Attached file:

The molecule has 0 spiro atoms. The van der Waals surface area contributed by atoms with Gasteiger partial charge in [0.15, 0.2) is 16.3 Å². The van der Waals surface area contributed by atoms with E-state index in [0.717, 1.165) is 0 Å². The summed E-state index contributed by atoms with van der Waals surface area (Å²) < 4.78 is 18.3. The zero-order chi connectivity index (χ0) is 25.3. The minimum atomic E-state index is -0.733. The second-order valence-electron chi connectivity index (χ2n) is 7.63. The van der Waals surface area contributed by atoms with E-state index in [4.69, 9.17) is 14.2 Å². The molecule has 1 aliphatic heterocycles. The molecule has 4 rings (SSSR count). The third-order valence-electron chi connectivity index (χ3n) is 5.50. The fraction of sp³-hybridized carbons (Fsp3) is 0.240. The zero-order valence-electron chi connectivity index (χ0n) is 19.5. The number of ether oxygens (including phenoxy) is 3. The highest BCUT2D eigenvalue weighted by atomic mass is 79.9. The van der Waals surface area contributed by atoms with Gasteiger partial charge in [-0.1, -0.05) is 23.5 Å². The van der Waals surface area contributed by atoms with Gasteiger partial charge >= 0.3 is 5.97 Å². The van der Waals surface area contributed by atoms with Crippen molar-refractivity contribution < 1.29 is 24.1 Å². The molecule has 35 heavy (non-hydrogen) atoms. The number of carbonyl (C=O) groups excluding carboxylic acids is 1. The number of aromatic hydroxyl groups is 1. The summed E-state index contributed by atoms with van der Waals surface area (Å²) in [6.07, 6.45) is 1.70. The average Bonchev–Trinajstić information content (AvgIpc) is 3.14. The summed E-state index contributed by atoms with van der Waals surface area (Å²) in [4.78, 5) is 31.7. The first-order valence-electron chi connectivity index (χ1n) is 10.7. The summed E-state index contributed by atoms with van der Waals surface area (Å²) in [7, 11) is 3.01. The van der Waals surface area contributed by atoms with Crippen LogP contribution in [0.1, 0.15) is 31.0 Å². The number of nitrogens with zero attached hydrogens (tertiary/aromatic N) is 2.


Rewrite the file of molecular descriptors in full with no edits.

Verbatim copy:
The molecule has 0 spiro atoms. The van der Waals surface area contributed by atoms with Gasteiger partial charge in [0.15, 0.2) is 16.3 Å². The van der Waals surface area contributed by atoms with E-state index in [0.717, 1.165) is 0 Å². The summed E-state index contributed by atoms with van der Waals surface area (Å²) < 4.78 is 18.3. The zero-order chi connectivity index (χ0) is 25.3. The minimum atomic E-state index is -0.733. The second-order valence-electron chi connectivity index (χ2n) is 7.63. The van der Waals surface area contributed by atoms with E-state index in [4.69, 9.17) is 14.2 Å². The molecule has 1 aliphatic heterocycles. The molecule has 4 rings (SSSR count). The third-order valence-electron chi connectivity index (χ3n) is 5.50. The fraction of sp³-hybridized carbons (Fsp3) is 0.240. The zero-order valence-electron chi connectivity index (χ0n) is 19.5. The number of ether oxygens (including phenoxy) is 3. The highest BCUT2D eigenvalue weighted by atomic mass is 79.9. The van der Waals surface area contributed by atoms with Gasteiger partial charge in [-0.1, -0.05) is 23.5 Å². The van der Waals surface area contributed by atoms with Gasteiger partial charge >= 0.3 is 5.97 Å². The van der Waals surface area contributed by atoms with Crippen molar-refractivity contribution < 1.29 is 24.1 Å². The molecule has 35 heavy (non-hydrogen) atoms. The number of carbonyl (C=O) groups excluding carboxylic acids is 1. The number of aromatic hydroxyl groups is 1. The summed E-state index contributed by atoms with van der Waals surface area (Å²) in [6.07, 6.45) is 1.70. The average Bonchev–Trinajstić information content (AvgIpc) is 3.14. The summed E-state index contributed by atoms with van der Waals surface area (Å²) in [4.78, 5) is 31.7. The first-order valence-electron chi connectivity index (χ1n) is 10.7. The summed E-state index contributed by atoms with van der Waals surface area (Å²) in [7, 11) is 3.01. The van der Waals surface area contributed by atoms with Crippen LogP contribution in [0.1, 0.15) is 31.0 Å². The number of nitrogens with zero attached hydrogens (tertiary/aromatic N) is 2.